How the Buddha stumbled on mindfulness

Let’s zoom in on mindfulness to get a sense of what we’re after when we sit down to meditate. says it’s “the basic human ability to be fully present, aware of where we are and what we’re doing, and not overly reactive or overwhelmed by what’s going on around us.”

There are a few interesting things here.

Mindfulness is a “basic” human ability. Meaning, it’s not some complex skill that we have to spend 10,000 hours learning how to do. It’s available to us in any moment.

You can think of the ability to stay in the present moment as like the sun. It’s always there. There are clouds in the way sometimes, sure. But the sun is still there in the background.

We can’t push the clouds away. We must accept that they’re there and wait for them to pass. Same thing with a big storm — some big trauma or emotional state. No matter how shitty it feels, it will pass.

The Buddha — the ancient spiritual master who developed mindfulness meditation — stumbled on mindfulness when he was a young boy.

His family was watching the ritual first plowing of the fields. As the sun scorched, he sat in the shade of a rose-apple tree.

Plows turned up the soil exposing worms that wriggled around trying to find cover. Other worms writhed in pain after being cut in half. Birds hovered near the ground to eat the defenseless worms and other bugs that laid bare for their easy picking. A hawk swooped down and caught one of the small birds.

The Buddha felt the striving of the man plowing. He felt the exhaustion of the water buffalo chained to the plow. He felt the pain of the worms cut by the plow and the small bird taken by the hawk. He felt the unpredictability of life itself.

That’s what we’re doing when we meditate. We’re getting out of our head and into our bodies. We’re feeling rather than thinking. We’re connecting rather than staying disconnected, caught up in the little drama in our head.

It’s like that old Zen Buddhist story about two monks watching a flag flapping in the wind. One said to the other, “The flag is moving.” The other replied, “The wind is moving.”

Another monk overheard this and said, “Not the flag, not the wind. Mind is moving.”

When we’re caught up in the drama, we’re not seeing the big picture. We’re missing the fact that everything is changing and moving and living and dying all of the time.

The other interesting part of the definition is about reactivity.

When we’re practicing mindfulness, we’re cultivating equanimity. Meaning, while we might feel things — even painful, difficult things — we’re not overwhelmed by them.

We can be with our feelings without necessarily acting on them. Which also means we can be with others’ feelings without necessarily having to do anything.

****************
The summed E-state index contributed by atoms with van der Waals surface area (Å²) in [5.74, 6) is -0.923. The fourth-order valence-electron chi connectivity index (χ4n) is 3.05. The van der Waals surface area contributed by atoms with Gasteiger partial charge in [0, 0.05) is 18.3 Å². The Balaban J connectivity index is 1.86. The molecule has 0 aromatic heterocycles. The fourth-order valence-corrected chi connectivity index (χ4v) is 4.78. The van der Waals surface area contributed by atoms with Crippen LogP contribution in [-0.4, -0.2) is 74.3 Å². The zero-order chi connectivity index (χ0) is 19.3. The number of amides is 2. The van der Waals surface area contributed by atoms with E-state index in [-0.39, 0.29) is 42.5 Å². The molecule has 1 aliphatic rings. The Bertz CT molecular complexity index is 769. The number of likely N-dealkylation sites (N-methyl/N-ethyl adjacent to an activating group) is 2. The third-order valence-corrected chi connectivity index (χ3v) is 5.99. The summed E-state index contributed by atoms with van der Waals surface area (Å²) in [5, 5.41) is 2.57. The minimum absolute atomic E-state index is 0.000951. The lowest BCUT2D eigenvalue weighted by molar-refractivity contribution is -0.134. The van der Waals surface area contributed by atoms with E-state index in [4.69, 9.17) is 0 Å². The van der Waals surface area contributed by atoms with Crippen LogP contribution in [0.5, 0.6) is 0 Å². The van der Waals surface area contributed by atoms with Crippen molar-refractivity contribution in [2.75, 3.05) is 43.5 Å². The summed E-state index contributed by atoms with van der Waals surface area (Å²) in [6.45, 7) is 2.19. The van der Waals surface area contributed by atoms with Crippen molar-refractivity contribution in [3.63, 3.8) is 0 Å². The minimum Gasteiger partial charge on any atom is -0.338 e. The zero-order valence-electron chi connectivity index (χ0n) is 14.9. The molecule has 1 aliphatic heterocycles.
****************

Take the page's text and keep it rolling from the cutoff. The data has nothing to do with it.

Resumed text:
We have a little more choice. We can respond rather than react.

Say a woman cuts the line in front of you at the grocery store. You might get angry because you’re in a rush. You might yell or say something passive aggressive or stew about it for the rest of the night.

But, as the late author David Foster Wallace said in his commencement speech “This is Water”:

Maybe she’s not usually like this. Maybe she’s been up three straight nights holding the hand of a husband who is dying of bone cancer. Or maybe this very lady is the low-wage clerk at the motor vehicle department, who just yesterday helped your spouse resolve a horrific, infuriating, red-tape problem through some small act of bureaucratic kindness.

Of course, none of this is likely, but it’s also not impossible. It just depends what you want to consider. If you’re automatically sure that you know what reality is, and you are operating on your default setting, then you, like me, probably won’t consider possibilities that aren’t annoying and miserable.

But if you really learn how to pay attention, then you will know there are other options. It will actually be within your power to experience a crowded, hot, slow, consumer-hell type situation as not only meaningful, but sacred, on fire with the same force that made the stars: love, fellowship, the mystical oneness of all things deep down.

In other words, mindfulness is about remembering that everything is connected, despite our mind’s attempts to say otherwise.

Hi, I’m Jeremy, a writer, meditation teacher, and host of the Meditation for the 99% podcast. I’m here to help you be more mindful about work, relationships, and politics. Subscribe to my weekly email here.

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Photo by Hartwig HKD.